A few years ago, senior corporate managers were able to make major real estate decisions by themselves. Now, a negotiating team will negotiate leases. This team may consist of legal counsel, finance department representatives, outside specialists such as real estate brokers or tenant representatives, design and engineering consultants, and others.

In today’s market, corporate tenants with high credit ratings, who are willing to make long-term lease commitments negotiate from a strong position. Therefore, corporations that formerly treated real estate transactions in a casual way have now developed detailed real estate negotiating strategies. The corporate tenant sees these negotiations as a way to cut costs within the company (whether upsizing or downsizing).

Landlords, developers, and brokers must be aware of this new style of negotiation. While the real estate executive plays a key role in developing the strategy, the other parties must be ready to respond quickly to requests for information and be prepared to discuss issues that rarely if ever arose in the past.

Request For Proposal

The document that best illustrates the new negotiating process is the Request For Proposal (RFP), sent to property owners. The RFP incorporates the specification for rental rates, free rent, up fitting, operating expenses, options, cash incentives and other “money clauses” that the corporation intends to negotiate. A short list of prospective sites or buildings is then prepared based on the initial responses to the RFP. The corporate real estate executive (often with the aid of a real estate broker) will negotiate to obtain the best deal with the prospective landlords.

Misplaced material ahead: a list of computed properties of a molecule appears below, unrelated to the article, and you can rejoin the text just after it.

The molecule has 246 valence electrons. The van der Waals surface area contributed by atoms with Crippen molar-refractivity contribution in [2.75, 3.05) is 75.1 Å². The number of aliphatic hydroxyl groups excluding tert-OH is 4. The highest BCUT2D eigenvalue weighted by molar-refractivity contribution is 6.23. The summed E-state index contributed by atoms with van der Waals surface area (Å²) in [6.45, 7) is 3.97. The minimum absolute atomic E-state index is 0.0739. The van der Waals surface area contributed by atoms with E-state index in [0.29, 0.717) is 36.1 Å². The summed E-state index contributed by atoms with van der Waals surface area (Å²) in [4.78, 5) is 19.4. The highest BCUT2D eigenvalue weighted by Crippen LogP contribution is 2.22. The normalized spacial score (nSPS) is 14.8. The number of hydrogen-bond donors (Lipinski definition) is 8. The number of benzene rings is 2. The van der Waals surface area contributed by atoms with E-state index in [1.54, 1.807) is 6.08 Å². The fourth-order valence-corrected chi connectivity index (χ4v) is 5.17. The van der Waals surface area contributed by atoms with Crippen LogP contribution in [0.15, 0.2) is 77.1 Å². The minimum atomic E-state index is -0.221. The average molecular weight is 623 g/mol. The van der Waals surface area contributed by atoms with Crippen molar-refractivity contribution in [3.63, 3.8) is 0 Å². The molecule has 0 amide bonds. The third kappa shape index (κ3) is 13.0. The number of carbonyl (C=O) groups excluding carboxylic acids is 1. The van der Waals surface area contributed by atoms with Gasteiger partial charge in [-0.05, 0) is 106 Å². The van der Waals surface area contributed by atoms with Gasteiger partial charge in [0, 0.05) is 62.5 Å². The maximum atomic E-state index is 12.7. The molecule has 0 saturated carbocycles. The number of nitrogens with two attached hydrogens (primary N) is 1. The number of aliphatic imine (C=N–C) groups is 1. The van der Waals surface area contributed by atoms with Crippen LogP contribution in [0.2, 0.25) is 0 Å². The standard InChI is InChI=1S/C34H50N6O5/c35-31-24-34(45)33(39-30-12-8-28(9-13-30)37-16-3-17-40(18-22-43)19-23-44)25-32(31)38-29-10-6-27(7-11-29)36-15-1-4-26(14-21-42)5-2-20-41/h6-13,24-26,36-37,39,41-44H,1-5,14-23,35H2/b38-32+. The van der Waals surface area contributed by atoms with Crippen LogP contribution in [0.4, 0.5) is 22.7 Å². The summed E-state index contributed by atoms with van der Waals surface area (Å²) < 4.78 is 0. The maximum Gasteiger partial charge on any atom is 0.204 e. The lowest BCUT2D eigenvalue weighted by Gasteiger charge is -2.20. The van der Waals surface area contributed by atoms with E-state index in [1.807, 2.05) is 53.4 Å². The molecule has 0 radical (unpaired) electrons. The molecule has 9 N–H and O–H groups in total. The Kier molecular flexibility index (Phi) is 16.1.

The RFP usually contains a number of items that are non-negotiable, for example, amount of usable square feet, geographic area, lease term, expansion option, parking facilities, and security. On the other hand, many items remain negotiable, such as rent rate, concessions, rent escalations, cash inducements, and amenities. The parties should understand from the outset that failure to obtain a non-negotiable term could kill the deal for the tenant. Other items may be “throwaways” that could be modified or omitted from the lease. 

Example: A corporate tenant may lack the capital funds to improve the leased premises, and so may be willing to pay a higher rental rate or extend the lease term in exchange for a larger allowance for improvements. Alternatively, the tenant may be willing to fund all or part of the improvement costs in exchange for a lower rental.

Give-and-Take in Negotiations

Although it is obvious that any negotiating process involves give and take by both sides, corporate real estate executives have learned the importance of understanding the strengths and weaknesses of their bargaining position as well as that of the landlord. Within reason, these tenants are assured of getting whatever is needed if the bargaining team is aware of the options and takes carefully calculated risks based on solid information.